The body-mind connection is symbiotic. One cannot function optimally without the other being in balance.
Yoga is a self-help discipline that helps children cope with life. It is step by step. A child can start yoga play at any age. The beauty of yoga is it can be introduced in the most rudimentary way.
A parent whose baby is on her back does yoga everyday. Holding the feet and play cycling the legs is yoga. Reaching his arms upwards while making eye contact, smiling and talking to him is yoga, while it enhances flexibility.
Toddlers are on the move as they develop self-awareness, use their bodies and begin to talk. Play can include make pretend. Yoga poses include the names of animals, plants, and things. Be a tree or a rabbit. Zoom like a plane. Bark like a dog.
As children get a little older, pretend to be a tree that sways with the wind. This is a lovely way to stretch from side to side for parent and child. Widen your legs for a longer stretch.
“Children love yoga. They are natural acrobats. Many of the poses, some named after animals, can be combined with play and storytelling for moral value, fostering imagination and developing cooperative play. Yoga develops awareness of the senses and how the body works and moves. Children love to imitate adults. Family yoga can give both parents and children an activity in which to bond in a nonjudgmental, accepting and peaceful way.”
In children, yoga starts with the body. When we look at children we see them at play.
The older a child gets the more control they have over their bodies. Yoga can begin to take formation in small groups, practicing poses with unusual names. Perhaps, they can close their eyes for a few minutes and try to sit still, no peeking allowed.
Yoga is the development of concentration. From the simplest connection of eye-to-eye contact and a parent’s touch, to make believe, to sitting with the eyes closed, the mind is absorbing that experience. All the while the child develops self-awareness in an environment that is based on play and movement.
Physical activity is a must for all children. The days of coming home from school, going outside till dinner, and finding friends to play with is becoming a thing of the past. Formal activities and play dates have replaced the spontaneity of finding what is outside the front door.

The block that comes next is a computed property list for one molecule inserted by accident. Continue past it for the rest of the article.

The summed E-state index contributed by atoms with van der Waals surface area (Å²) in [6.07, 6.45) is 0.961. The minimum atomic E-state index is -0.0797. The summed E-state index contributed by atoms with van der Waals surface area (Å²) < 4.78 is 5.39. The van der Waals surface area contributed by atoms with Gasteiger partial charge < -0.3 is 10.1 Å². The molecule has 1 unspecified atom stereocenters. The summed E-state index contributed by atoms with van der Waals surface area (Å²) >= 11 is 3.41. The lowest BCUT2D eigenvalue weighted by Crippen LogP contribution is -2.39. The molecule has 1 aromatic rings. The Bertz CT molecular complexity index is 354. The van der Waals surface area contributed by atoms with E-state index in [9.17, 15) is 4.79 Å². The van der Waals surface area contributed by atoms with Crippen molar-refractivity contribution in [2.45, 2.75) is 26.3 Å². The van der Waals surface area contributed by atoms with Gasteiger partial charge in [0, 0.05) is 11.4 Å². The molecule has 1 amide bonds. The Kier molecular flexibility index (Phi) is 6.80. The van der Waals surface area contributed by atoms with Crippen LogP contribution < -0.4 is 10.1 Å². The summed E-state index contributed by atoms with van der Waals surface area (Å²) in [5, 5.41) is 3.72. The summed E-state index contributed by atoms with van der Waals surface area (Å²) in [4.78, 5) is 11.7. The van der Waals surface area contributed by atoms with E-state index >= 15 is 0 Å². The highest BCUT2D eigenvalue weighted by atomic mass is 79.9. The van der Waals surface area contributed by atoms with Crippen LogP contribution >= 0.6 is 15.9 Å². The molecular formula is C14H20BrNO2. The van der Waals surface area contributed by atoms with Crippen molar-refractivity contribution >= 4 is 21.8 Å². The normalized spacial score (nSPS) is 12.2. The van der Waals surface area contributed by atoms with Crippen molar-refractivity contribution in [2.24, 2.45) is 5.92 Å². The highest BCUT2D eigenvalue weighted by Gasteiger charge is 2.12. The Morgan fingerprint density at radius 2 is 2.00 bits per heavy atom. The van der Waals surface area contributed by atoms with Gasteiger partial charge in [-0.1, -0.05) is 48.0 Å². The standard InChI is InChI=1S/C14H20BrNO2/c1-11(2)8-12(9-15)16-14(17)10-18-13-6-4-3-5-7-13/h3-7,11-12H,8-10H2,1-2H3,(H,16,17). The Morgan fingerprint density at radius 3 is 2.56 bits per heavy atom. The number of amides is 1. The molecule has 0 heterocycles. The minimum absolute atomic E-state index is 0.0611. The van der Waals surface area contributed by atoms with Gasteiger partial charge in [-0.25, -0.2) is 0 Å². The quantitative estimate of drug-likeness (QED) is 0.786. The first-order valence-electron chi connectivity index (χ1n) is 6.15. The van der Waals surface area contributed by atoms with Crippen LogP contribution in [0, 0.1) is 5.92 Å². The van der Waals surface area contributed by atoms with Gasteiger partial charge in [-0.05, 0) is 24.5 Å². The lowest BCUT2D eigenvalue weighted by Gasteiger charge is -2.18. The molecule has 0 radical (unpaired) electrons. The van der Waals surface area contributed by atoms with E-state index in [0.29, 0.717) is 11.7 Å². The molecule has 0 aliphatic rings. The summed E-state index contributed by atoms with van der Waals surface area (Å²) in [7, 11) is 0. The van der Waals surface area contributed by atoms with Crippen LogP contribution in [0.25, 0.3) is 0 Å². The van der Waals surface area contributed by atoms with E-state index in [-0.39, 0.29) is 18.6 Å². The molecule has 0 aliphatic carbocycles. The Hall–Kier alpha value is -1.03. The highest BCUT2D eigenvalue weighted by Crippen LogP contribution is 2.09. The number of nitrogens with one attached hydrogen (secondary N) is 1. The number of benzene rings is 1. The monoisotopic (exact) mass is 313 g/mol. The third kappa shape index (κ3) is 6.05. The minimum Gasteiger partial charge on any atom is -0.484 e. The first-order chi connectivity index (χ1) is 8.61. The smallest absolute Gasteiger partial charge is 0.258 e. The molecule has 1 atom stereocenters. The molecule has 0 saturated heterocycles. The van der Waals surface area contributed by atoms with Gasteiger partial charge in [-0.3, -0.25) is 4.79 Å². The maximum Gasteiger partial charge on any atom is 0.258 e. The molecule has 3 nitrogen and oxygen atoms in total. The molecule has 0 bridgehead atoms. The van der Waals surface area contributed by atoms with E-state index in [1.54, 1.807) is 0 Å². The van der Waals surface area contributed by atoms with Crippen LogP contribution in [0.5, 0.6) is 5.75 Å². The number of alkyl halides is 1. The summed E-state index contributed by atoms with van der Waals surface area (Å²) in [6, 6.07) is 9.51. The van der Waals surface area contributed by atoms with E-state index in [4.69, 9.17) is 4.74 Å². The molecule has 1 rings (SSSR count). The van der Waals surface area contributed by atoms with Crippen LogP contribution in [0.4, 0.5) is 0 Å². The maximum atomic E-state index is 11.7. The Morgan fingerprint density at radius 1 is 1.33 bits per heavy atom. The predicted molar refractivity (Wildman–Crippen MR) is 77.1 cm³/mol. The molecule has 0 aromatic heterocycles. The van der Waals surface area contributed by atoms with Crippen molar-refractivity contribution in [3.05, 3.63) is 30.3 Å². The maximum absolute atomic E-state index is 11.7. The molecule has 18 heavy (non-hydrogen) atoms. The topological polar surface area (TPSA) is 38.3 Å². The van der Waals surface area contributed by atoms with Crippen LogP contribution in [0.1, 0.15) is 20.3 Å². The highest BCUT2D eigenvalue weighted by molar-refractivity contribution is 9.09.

Activities may take the shape of organized sports that offer children exercise, lessons in sportsmanship, friends, and the attention to learning the rules of a game. Competitiveness is also part of the experience. Some children are programmed for it and others are not.
Other activities may include martial arts, music lessons, tutors, TV, computers, video chats, and video games.
Martial arts a body-mind discipline, like yoga, will strengthen and relax the body. Concentration is necessary for learning unique movements. Blocking out distraction is a benefit and the focal point.
Any activity where a child can move their body after sitting in school all day is essential to their mental and physical well being.
Inactivity breeds dis-ease in the form of stress, boredom, apathy, over-eating, lack of focus, and potential health issues such as childhood diabetes, obesity, and hypertension. Low self-esteem is a by-product of these symptoms, beginning the cycle again.
Physical activity stimulates cardio-respiratory fitness, skeletal development, strength, flexibility, and brain development.
Children are under stress. School, friends, lessons, activities, rushing from one thing to the next, homework, meeting expectations of teachers, parents, coaches. Living up to their own standards of who they think they should be and how to fit in at any age is best tackled early before peer pressure decides for them.
Yoga for children is a place where there are no expectations. Children do. Children are. As they get older and become more proficient they learn the more exact way to do a pose and focus for longer periods of time.
Yoga teaches a child what their bodies can and cannot do. Self-doubt turns into self-confidence. It teaches them they are unique while teaching them to be welcoming and tolerant of others.
One of yoga’s precepts is “ahimsa”, which means nonviolence. As a child learns tolerance and acceptance of self, in turn they learn not to hurt others. A peaceful nature is a kind nature.
Yoga can be done anywhere with anyone. Perhaps the next play date can be a yoga class with a parent leader, at a studio, an after school program, a private instructor, a video, a park, or a high school student doing community service.
“ScienceDaily (Sep. 16, 2010)— Researchers have found an association between physical fitness and the brain in 9- and 10-year-old children: Those who are more fit tend to have a bigger hippocampus and perform better on a test of memory than their less-fit peers.”
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